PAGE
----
far-ranging influences on commerce, education, news,
entertainment, information dissemination and much more, the
Internet has had an enormous impact on American society over the
past decade. This course examines that impact, as well as
future trends, with an emphasis on the differential impact of
the Internet on diverse US communities.
Upon completion of the course, students will
be able to:
analyze laws and public policies that
relate to the use of the Internet in the U.S.A.
assess the impact of the digital
divide in both qualitative and quantitative terms as it
relates to the economy and education
compare and contrast the positive
and the negative aspects of the use of the Internet in the
conduct Internet searches and
evaluate the quality of online sources
demonstrate proper citation of
online reference material
describe the basic demographics of
Internet use in the U.S.A., with particular attention to the
discuss social, ethical and
political issues surrounding the use of the Internet in the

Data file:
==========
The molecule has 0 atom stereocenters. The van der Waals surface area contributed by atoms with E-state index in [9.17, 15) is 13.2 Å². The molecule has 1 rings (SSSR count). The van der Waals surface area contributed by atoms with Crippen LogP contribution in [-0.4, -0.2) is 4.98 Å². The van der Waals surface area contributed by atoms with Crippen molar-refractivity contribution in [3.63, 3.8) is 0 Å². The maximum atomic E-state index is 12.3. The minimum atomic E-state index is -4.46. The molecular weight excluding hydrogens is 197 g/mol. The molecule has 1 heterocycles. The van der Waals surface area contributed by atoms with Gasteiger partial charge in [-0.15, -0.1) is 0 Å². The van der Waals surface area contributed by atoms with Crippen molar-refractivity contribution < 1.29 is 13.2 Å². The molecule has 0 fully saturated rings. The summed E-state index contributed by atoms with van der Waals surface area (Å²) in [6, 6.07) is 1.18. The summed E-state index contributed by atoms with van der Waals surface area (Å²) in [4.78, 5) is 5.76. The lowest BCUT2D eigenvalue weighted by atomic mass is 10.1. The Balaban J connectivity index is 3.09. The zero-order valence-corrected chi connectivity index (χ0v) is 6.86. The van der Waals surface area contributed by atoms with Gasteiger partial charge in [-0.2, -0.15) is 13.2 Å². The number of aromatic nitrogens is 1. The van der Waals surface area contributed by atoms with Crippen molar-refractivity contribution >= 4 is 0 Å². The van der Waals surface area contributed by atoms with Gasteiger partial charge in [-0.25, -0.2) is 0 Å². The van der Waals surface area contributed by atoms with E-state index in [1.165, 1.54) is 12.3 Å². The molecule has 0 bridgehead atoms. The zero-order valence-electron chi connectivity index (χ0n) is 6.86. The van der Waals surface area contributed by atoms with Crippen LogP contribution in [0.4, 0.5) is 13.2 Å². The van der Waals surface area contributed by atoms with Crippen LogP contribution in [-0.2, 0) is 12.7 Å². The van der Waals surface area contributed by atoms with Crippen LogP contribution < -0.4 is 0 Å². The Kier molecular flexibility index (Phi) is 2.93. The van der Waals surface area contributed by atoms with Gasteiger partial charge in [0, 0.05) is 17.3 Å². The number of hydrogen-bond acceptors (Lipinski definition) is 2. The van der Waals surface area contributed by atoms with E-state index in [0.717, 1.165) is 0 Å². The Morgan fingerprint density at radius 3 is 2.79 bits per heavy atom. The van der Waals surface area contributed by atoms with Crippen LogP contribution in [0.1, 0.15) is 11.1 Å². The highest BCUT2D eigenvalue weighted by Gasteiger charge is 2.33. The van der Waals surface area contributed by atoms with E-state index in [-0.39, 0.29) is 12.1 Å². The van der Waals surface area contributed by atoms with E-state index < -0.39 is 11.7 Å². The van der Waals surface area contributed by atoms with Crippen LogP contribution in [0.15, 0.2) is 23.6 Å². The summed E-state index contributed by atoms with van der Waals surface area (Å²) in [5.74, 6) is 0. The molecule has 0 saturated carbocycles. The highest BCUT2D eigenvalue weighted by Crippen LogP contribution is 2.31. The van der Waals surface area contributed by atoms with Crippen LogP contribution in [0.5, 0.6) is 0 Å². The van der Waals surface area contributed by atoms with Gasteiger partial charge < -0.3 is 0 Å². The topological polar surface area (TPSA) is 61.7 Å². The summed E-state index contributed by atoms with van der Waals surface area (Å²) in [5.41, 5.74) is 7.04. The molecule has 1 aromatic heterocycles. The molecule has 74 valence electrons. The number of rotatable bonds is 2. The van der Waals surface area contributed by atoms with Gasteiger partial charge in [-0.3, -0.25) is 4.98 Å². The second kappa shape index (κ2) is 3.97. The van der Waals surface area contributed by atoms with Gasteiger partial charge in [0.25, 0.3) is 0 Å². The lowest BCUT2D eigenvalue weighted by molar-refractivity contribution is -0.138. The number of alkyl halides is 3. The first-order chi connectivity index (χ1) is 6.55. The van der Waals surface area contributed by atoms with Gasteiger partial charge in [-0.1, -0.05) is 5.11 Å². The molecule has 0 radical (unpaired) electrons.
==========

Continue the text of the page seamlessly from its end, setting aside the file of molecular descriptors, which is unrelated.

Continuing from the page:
evaluate the potential of the
Internet to affect American society in the future
explain the basic technology of the
Internet and how its various components work
formulate critical questions related
to the differential impact of the Internet on diverse
communities in the U.S.A.
identify major issues, trends, and
policies regarding the use of the Internet in the U.S.A.
integrate values of ethical uses of
the Internet into their own behavior
justify opinions in collegial
moderate threaded discussions and
participate in meaningful ways in online discussions with
provide specific examples of how
their lives are impacted by the Internet on a daily basis
summarize intellectual property
issues related to the Internet
use current Internet technologies,
including wikis, blogs, RSS, and podcasts
Please contact the instructor via e-mail or
the discussion board (in Blackboard) if you have questions at
any time. Online chat sessions or telephone consultations
can be arranged at any time.
use the Internet to access required readings, class discussion
sessions, and to submit written assignments. There will NOT be any face-to-face
meetings of this class. There is no text for this course -
all required readings are available online. There are no
A separate page has additional